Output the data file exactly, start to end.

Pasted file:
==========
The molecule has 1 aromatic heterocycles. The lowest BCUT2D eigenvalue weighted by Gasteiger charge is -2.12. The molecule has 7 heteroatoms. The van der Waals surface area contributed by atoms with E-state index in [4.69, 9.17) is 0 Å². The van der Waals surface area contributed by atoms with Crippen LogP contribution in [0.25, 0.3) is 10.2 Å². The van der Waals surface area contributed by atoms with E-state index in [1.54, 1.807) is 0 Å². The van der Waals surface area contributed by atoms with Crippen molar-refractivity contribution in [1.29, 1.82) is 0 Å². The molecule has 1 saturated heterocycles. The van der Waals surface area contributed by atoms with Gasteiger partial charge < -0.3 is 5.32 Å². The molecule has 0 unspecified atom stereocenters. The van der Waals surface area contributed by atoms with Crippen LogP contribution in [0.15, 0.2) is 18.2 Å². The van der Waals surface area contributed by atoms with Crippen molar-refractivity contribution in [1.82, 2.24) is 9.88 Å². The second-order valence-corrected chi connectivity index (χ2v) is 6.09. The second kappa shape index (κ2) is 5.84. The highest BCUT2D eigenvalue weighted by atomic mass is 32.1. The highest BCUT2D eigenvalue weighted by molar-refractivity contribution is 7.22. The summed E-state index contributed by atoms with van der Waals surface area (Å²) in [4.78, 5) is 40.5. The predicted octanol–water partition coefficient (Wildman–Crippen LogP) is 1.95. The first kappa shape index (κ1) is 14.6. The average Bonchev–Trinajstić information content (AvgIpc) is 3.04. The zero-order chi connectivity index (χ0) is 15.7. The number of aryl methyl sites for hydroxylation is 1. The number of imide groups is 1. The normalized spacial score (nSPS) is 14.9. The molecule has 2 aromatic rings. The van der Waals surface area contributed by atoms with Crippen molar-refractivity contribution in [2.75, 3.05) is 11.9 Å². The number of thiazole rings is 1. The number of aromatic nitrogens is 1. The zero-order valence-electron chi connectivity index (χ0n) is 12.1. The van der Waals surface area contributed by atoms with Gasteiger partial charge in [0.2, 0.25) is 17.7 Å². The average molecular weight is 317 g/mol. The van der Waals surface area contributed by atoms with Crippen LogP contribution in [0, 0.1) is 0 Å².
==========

The molecule has 1 aromatic heterocycles. The lowest BCUT2D eigenvalue weighted by Gasteiger charge is -2.12. The molecule has 7 heteroatoms. The van der Waals surface area contributed by atoms with E-state index in [4.69, 9.17) is 0 Å². The van der Waals surface area contributed by atoms with Crippen LogP contribution in [0.25, 0.3) is 10.2 Å². The van der Waals surface area contributed by atoms with E-state index in [1.54, 1.807) is 0 Å². The van der Waals surface area contributed by atoms with Crippen molar-refractivity contribution in [1.29, 1.82) is 0 Å². The molecule has 1 saturated heterocycles. The van der Waals surface area contributed by atoms with Gasteiger partial charge < -0.3 is 5.32 Å². The molecule has 0 unspecified atom stereocenters. The van der Waals surface area contributed by atoms with Crippen LogP contribution in [0.15, 0.2) is 18.2 Å². The van der Waals surface area contributed by atoms with Crippen molar-refractivity contribution in [1.82, 2.24) is 9.88 Å². The second-order valence-corrected chi connectivity index (χ2v) is 6.09. The second kappa shape index (κ2) is 5.84. The highest BCUT2D eigenvalue weighted by atomic mass is 32.1. The highest BCUT2D eigenvalue weighted by molar-refractivity contribution is 7.22. The summed E-state index contributed by atoms with van der Waals surface area (Å²) in [4.78, 5) is 40.5. The predicted octanol–water partition coefficient (Wildman–Crippen LogP) is 1.95. The first kappa shape index (κ1) is 14.6. The average Bonchev–Trinajstić information content (AvgIpc) is 3.04. The zero-order chi connectivity index (χ0) is 15.7. The number of aryl methyl sites for hydroxylation is 1. The number of imide groups is 1. The normalized spacial score (nSPS) is 14.9. The molecule has 2 aromatic rings. The van der Waals surface area contributed by atoms with Crippen molar-refractivity contribution in [2.75, 3.05) is 11.9 Å². The number of thiazole rings is 1. The number of aromatic nitrogens is 1. The zero-order valence-electron chi connectivity index (χ0n) is 12.1. The van der Waals surface area contributed by atoms with Gasteiger partial charge in [0.2, 0.25) is 17.7 Å². The average molecular weight is 317 g/mol. The van der Waals surface area contributed by atoms with Crippen LogP contribution in [0, 0.1) is 0 Å².